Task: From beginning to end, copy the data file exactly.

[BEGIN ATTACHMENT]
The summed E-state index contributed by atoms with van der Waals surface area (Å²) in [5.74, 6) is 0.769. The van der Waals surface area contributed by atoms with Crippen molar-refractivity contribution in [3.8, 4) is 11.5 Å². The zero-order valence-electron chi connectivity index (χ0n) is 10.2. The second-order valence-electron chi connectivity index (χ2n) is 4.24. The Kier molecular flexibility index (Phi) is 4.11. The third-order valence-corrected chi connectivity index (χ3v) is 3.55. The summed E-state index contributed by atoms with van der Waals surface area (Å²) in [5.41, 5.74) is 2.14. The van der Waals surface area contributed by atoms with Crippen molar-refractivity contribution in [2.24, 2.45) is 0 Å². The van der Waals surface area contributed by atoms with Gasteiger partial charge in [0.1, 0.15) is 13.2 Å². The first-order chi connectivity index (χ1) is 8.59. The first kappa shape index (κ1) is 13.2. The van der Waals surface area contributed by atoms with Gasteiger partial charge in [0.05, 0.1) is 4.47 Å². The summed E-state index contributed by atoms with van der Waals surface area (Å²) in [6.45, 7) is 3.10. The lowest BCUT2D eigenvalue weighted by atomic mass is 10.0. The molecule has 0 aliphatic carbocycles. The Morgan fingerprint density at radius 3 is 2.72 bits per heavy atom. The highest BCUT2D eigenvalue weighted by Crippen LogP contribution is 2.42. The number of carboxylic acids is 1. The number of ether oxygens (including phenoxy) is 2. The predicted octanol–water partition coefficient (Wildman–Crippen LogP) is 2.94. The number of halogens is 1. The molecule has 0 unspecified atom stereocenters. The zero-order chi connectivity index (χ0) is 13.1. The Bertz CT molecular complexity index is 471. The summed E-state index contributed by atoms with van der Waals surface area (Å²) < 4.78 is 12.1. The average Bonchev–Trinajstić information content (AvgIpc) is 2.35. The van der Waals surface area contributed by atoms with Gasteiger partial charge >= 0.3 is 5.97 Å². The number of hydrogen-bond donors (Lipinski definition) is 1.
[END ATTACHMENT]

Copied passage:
The summed E-state index contributed by atoms with van der Waals surface area (Å²) in [5.74, 6) is 0.769. The van der Waals surface area contributed by atoms with Crippen molar-refractivity contribution in [3.8, 4) is 11.5 Å². The zero-order valence-electron chi connectivity index (χ0n) is 10.2. The second-order valence-electron chi connectivity index (χ2n) is 4.24. The Kier molecular flexibility index (Phi) is 4.11. The third-order valence-corrected chi connectivity index (χ3v) is 3.55. The summed E-state index contributed by atoms with van der Waals surface area (Å²) in [5.41, 5.74) is 2.14. The van der Waals surface area contributed by atoms with Crippen molar-refractivity contribution in [2.24, 2.45) is 0 Å². The van der Waals surface area contributed by atoms with Gasteiger partial charge in [0.1, 0.15) is 13.2 Å². The first-order chi connectivity index (χ1) is 8.59. The first kappa shape index (κ1) is 13.2. The van der Waals surface area contributed by atoms with Gasteiger partial charge in [0.05, 0.1) is 4.47 Å². The summed E-state index contributed by atoms with van der Waals surface area (Å²) in [6.45, 7) is 3.10. The lowest BCUT2D eigenvalue weighted by atomic mass is 10.0. The molecule has 0 aliphatic carbocycles. The Morgan fingerprint density at radius 3 is 2.72 bits per heavy atom. The highest BCUT2D eigenvalue weighted by Crippen LogP contribution is 2.42. The number of carboxylic acids is 1. The number of ether oxygens (including phenoxy) is 2. The predicted octanol–water partition coefficient (Wildman–Crippen LogP) is 2.94. The number of halogens is 1. The molecule has 0 unspecified atom stereocenters. The zero-order chi connectivity index (χ0) is 13.1. The Bertz CT molecular complexity index is 471. The summed E-state index contributed by atoms with van der Waals surface area (Å²) < 4.78 is 12.1. The average Bonchev–Trinajstić information content (AvgIpc) is 2.35. The van der Waals surface area contributed by atoms with Gasteiger partial charge >= 0.3 is 5.97 Å². The number of hydrogen-bond donors (Lipinski definition) is 1.